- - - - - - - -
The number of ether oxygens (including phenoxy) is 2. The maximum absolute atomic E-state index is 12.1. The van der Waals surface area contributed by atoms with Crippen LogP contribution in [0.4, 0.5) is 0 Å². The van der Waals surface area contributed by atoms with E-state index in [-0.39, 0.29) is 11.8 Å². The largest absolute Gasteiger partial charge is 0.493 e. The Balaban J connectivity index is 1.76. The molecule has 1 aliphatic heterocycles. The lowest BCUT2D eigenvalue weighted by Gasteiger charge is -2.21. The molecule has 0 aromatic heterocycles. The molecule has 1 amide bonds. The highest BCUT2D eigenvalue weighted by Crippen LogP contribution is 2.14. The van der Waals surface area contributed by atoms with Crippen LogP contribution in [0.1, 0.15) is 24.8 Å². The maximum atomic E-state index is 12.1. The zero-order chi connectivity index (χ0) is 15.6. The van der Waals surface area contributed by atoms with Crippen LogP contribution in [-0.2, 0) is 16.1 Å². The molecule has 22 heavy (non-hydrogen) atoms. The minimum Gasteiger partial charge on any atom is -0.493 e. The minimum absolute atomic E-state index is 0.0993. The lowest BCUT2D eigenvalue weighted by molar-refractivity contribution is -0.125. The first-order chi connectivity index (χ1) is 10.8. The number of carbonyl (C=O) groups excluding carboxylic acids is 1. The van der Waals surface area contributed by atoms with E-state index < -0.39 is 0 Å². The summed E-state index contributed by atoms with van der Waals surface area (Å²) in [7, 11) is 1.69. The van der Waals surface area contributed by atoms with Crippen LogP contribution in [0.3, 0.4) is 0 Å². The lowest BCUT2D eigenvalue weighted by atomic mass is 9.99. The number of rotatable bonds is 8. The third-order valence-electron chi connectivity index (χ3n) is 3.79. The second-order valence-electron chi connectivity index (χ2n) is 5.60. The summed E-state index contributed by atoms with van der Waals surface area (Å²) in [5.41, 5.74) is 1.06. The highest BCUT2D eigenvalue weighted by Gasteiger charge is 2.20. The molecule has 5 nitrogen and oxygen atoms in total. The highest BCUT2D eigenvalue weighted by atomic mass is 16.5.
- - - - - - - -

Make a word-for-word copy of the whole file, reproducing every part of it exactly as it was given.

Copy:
The number of ether oxygens (including phenoxy) is 2. The maximum absolute atomic E-state index is 12.1. The van der Waals surface area contributed by atoms with Crippen LogP contribution in [0.4, 0.5) is 0 Å². The van der Waals surface area contributed by atoms with E-state index in [-0.39, 0.29) is 11.8 Å². The largest absolute Gasteiger partial charge is 0.493 e. The Balaban J connectivity index is 1.76. The molecule has 1 aliphatic heterocycles. The lowest BCUT2D eigenvalue weighted by Gasteiger charge is -2.21. The molecule has 0 aromatic heterocycles. The molecule has 1 amide bonds. The highest BCUT2D eigenvalue weighted by Crippen LogP contribution is 2.14. The van der Waals surface area contributed by atoms with Crippen LogP contribution in [0.1, 0.15) is 24.8 Å². The maximum atomic E-state index is 12.1. The zero-order chi connectivity index (χ0) is 15.6. The van der Waals surface area contributed by atoms with Crippen LogP contribution in [-0.2, 0) is 16.1 Å². The molecule has 22 heavy (non-hydrogen) atoms. The minimum Gasteiger partial charge on any atom is -0.493 e. The minimum absolute atomic E-state index is 0.0993. The lowest BCUT2D eigenvalue weighted by molar-refractivity contribution is -0.125. The first-order chi connectivity index (χ1) is 10.8. The number of carbonyl (C=O) groups excluding carboxylic acids is 1. The van der Waals surface area contributed by atoms with E-state index < -0.39 is 0 Å². The summed E-state index contributed by atoms with van der Waals surface area (Å²) in [7, 11) is 1.69. The van der Waals surface area contributed by atoms with Crippen LogP contribution in [0.3, 0.4) is 0 Å². The lowest BCUT2D eigenvalue weighted by atomic mass is 9.99. The number of rotatable bonds is 8. The third-order valence-electron chi connectivity index (χ3n) is 3.79. The second-order valence-electron chi connectivity index (χ2n) is 5.60. The summed E-state index contributed by atoms with van der Waals surface area (Å²) in [5.41, 5.74) is 1.06. The highest BCUT2D eigenvalue weighted by Gasteiger charge is 2.20. The molecule has 5 nitrogen and oxygen atoms in total. The highest BCUT2D eigenvalue weighted by atomic mass is 16.5.